Pregnancy care, also known as antenatal care, is the name given to the advice and help you will be given by healthcare professionals leading up to the birth of your child.
Whether you’re a first time mum or already have children, there is specific help available to you from the NHS that you’re entitled to.
In this brief guide we will outline the key things you will experience in the time leading up to you giving birth.
What do I do when I find out I’m pregnant?
We know all too well that when you discover you are pregnant, you will encounter a whole range of emotions and feelings, but remember not to panic, as there are lots of people on hand to help. The first thing to do when you find out you are pregnant is contact your GP’s surgery to let them know. They will then book you an appointment with a GP or with a midwife.
Mums-to-be who have special requirements for their pregnancy may well get shared pregnancy care from several professionals including a GP, midwife and even an obstetrician.
Pregnancy care appointments
Following your initial consultation, you will then get a series of appointments booked in. For first-time mums you’re likely to get around 10 before your birth date and for those who’ve had a child already it’s likely to be less.
Appointments are often with a midwife and can be held in a variety of locations, including the GP’s surgery, a hospital or even at your home.
The first appointment you have around 8-12 weeks into your pregnancy is known as the ‘booking appointment’. This often coincides with your initial ultrasound scan.
During your following appointments you will be asked questions about your pregnancy, so the midwife can find out how you’re getting on. This is an opportunity for you to find out any answers to queries you might have as well.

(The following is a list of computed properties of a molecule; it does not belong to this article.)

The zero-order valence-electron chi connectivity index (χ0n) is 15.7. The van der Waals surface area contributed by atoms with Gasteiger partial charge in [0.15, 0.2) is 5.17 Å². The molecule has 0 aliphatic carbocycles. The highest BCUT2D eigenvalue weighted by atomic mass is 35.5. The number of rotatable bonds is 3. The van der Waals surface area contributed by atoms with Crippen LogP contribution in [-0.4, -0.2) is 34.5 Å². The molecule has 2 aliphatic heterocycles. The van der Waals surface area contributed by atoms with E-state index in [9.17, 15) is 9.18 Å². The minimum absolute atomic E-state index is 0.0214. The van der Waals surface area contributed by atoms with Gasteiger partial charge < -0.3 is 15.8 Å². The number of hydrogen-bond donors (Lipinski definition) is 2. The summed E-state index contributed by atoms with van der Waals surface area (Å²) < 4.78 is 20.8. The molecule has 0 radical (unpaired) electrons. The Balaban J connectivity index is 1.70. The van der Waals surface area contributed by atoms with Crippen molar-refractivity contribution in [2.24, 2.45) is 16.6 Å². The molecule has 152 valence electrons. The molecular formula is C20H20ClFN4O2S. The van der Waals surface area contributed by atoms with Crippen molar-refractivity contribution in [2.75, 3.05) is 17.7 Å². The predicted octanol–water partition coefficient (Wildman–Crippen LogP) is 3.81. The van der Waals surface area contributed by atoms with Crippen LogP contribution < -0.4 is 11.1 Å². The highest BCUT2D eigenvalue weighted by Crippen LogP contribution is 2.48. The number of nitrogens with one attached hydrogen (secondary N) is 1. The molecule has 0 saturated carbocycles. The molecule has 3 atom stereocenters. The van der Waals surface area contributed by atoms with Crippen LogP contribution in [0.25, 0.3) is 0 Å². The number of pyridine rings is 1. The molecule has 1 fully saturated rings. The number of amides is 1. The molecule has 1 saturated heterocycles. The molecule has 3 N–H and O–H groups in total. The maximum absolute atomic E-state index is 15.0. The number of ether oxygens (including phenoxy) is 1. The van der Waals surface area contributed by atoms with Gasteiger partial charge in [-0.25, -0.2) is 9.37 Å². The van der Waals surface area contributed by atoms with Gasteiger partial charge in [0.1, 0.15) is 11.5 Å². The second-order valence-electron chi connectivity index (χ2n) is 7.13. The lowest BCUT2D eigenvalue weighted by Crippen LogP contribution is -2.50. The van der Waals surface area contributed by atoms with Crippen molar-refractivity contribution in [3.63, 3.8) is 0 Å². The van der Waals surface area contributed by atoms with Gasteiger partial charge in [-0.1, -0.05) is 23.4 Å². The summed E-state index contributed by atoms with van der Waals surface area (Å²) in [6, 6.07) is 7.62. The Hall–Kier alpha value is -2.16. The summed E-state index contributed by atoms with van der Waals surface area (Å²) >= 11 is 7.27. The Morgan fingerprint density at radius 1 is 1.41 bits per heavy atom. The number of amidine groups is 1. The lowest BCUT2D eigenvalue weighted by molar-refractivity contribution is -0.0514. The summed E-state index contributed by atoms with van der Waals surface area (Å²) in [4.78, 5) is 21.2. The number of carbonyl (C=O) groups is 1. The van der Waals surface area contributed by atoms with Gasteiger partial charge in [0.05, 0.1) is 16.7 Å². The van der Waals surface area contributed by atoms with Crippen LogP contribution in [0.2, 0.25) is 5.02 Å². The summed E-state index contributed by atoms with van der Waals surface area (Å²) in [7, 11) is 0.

Your maternity notes
Your maternity notes are an important source of information for midwifes, doctors and other health professionals you may come into contact with throughout your pregnancy and even after you give birth.
These are a written record of your health and that of the baby, plus include results of your various checks and tests.
They are updated during all of your appointments, so make sure you take them with you or have them to hand if your appointments are at home.
Checks and tests
At your appointments the midwife (or other healthcare professional) will conduct a series of tests including:
- Weight and height
- Blood tests
- Urine tests
- Blood pressure tests
The aim of these tests is to check that you and your baby are healthy, plus it allows the midwife to be able to spot early on any potential risks. For example blood test can help things like Diabetes or Anaemia.
Another key part of your pregnancy care is the advice you will receive around your lifestyle. It may seem obvious that when you become pregnant there may be certain aspects of your lifestyle that need to change, however a midwife can advise you on why these are important, plus help you deal with how to make these changes easier to deal with.
The key lifestyle changes you may need to consider include:
- Drinking alcohol
- Recreational drug use
Of course some of these may not apply to you, but your midwife can help give you the right information to make your pregnancy as enjoyable as possible, as well as help to keep your baby healthy.
Hopefully you’re now armed with a bit more information about what antenatal care you are entitled to, however if you have specific questions about this or any aspects of your pregnancy then our team of qualified midwives are on hand when you need them.